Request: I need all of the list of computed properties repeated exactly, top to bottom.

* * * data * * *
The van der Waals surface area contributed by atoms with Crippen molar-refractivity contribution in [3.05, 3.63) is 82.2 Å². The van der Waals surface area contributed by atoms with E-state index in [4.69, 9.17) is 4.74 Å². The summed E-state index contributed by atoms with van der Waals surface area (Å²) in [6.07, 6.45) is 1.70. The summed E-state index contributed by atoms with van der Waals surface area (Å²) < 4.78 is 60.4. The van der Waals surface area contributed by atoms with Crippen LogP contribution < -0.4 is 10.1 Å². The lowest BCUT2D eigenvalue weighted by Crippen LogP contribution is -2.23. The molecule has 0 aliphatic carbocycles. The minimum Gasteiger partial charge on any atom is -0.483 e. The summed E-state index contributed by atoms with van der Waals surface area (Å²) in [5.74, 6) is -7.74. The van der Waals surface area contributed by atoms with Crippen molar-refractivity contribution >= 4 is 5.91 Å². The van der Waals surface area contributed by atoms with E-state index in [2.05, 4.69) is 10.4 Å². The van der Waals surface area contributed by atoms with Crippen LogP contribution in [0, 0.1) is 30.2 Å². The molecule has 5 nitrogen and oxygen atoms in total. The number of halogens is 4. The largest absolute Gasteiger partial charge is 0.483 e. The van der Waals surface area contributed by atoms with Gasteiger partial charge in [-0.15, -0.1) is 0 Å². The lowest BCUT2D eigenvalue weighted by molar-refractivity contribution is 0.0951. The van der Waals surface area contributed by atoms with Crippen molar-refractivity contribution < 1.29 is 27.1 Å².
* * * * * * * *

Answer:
The van der Waals surface area contributed by atoms with Crippen molar-refractivity contribution in [3.05, 3.63) is 82.2 Å². The van der Waals surface area contributed by atoms with E-state index in [4.69, 9.17) is 4.74 Å². The summed E-state index contributed by atoms with van der Waals surface area (Å²) in [6.07, 6.45) is 1.70. The summed E-state index contributed by atoms with van der Waals surface area (Å²) < 4.78 is 60.4. The van der Waals surface area contributed by atoms with Crippen LogP contribution < -0.4 is 10.1 Å². The lowest BCUT2D eigenvalue weighted by Crippen LogP contribution is -2.23. The molecule has 0 aliphatic carbocycles. The minimum Gasteiger partial charge on any atom is -0.483 e. The summed E-state index contributed by atoms with van der Waals surface area (Å²) in [5.74, 6) is -7.74. The van der Waals surface area contributed by atoms with Crippen molar-refractivity contribution >= 4 is 5.91 Å². The van der Waals surface area contributed by atoms with E-state index in [2.05, 4.69) is 10.4 Å². The van der Waals surface area contributed by atoms with Crippen LogP contribution in [0, 0.1) is 30.2 Å². The molecule has 5 nitrogen and oxygen atoms in total. The number of halogens is 4. The largest absolute Gasteiger partial charge is 0.483 e. The van der Waals surface area contributed by atoms with Gasteiger partial charge in [-0.15, -0.1) is 0 Å². The lowest BCUT2D eigenvalue weighted by molar-refractivity contribution is 0.0951. The van der Waals surface area contributed by atoms with Crippen molar-refractivity contribution < 1.29 is 27.1 Å².